While interest rates and unemployment remain low, giving a big tick in a series of important boxes when it comes to consumer confidence and the willingness to spend, the ending of political uncertainty with September's federal election hasn't delivered the boom to retail that some analysts had tipped.
NAB chief economist Alan Oster said retail sales, which historically have bounced 30 per cent in December, were looking on the soft side despite an unexpected lift in October retail turnover.
"My general view of retail is that it has been a bit soft recently. If it's a service consumers feel they need, for example if I'm sick I'll see a doctor, or paying utility bills, or education ... but will I buy three TVs?
Oster says the stakes for retailers over the next 20 days are extremely high.
"It's so important for retailers to do well at Christmas because if they don't, they are stuffed, basically.
"You just have to wait and see, the ability is there [for consumers to spend, but] whether people do or not, I'm just not sure."
Goyder, with his eyes cast over some of the biggest retail chains in the country, agrees the leaves are difficult to read. "People are still holding off a bit until closer to Christmas and so the next few weeks will be important. But it's hard to tell at the moment."
"It's a little bit patchy, and it's hard to call, that's where my head is at the moment," says Gary Perlstein, boss of Specialty Fashion Group whose women's chains Millers and Katies represent affordable fashion and will be a litmus test for spending trends this Christmas.
"Our customer is still cautious. Since the election was called earlier this year, it added to a whole lot of uncertainty. Even though interest rates are down . . . there is a lag affect. So much for the talk of a change of government changing that."
CommSec economist Savanth Sebastian is slightly more upbeat, but isn't calling a return to boom times just yet.
"There is a good chance of a lift in activity compared to prior years. I think if we look at business and, in particular, consumer confidence, they've tracked significantly higher in the last couple of months. particularly after the election," he says.
"It seems to suggest there is a momentum shift taking place and a pick-up in activity. So it should translate through to a better Christmas period.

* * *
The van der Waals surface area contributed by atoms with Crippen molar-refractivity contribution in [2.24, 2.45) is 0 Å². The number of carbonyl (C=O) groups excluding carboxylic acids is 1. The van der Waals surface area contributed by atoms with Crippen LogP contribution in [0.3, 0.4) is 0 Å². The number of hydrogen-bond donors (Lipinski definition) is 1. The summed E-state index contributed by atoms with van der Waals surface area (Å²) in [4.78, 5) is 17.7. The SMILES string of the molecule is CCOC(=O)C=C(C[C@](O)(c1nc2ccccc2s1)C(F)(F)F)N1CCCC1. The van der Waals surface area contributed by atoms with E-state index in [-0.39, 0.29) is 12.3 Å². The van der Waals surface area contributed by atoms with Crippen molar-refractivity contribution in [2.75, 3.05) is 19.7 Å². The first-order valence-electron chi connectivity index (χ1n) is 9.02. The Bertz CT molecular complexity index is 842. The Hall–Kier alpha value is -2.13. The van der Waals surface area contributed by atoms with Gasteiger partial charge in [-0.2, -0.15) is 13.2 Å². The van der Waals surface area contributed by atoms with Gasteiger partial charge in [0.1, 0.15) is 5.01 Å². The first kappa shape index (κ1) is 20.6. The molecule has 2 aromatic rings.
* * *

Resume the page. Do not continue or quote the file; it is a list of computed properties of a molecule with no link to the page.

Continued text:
"The stronger housing sector and sharemarket will add to the household confidence story. Superannuation is looking better and that certainly will support higher sales as well."
Nick Abboud, whose mid-cap retailer Dick Smith listed on the Australian Securities Exchange this week, is hopeful Australians will spend up on electronic gadgets, TVs and computer games. The release of Playstation 4 was perfectly timed to turn cautious shoppers into happy consumers.
"We are seeing positive signs. What's good is in the tablet market there is more stock available this year versus last year, so that allows us to sell more tablets," he says.
"And once every couple of years there is a gaming launch. We have got Playstation 4, which is already sold out for us and the next batch due middle of December and that's pretty much sold out as well."
He adds that the macro-economic environment supports stronger spending this holiday season.
"If you look at what's happening structurally in the external market, that's positive versus last year. Interest rates are lower and you've got the housing market heading in the right direction against 12 months ago. They are two important things."
And, of course, Dick Smith is armed to take advantage of the mobile Christmas. "On our catalogues we have got the QR codes and so we have seen an increase in people just scanning off the catalogue pages, and online we are seeing some record numbers come through there as well."
We should know by early January how the retailers have performed and, in turn, how consumers are feeling. Jobs and growth will hang on the outcome.
■ Shoppers expected to spend $28 billion in lead-up to Christmas, up 2.2 per cent
■ Rise of 60 per cent expected in Christmas purchases made via mobile phones
■ ABS reported better than expected retail turnover for October, up 0.5 per cent
■ Interest rates and unemployment are low, housing prices are strong but shoppers still cautious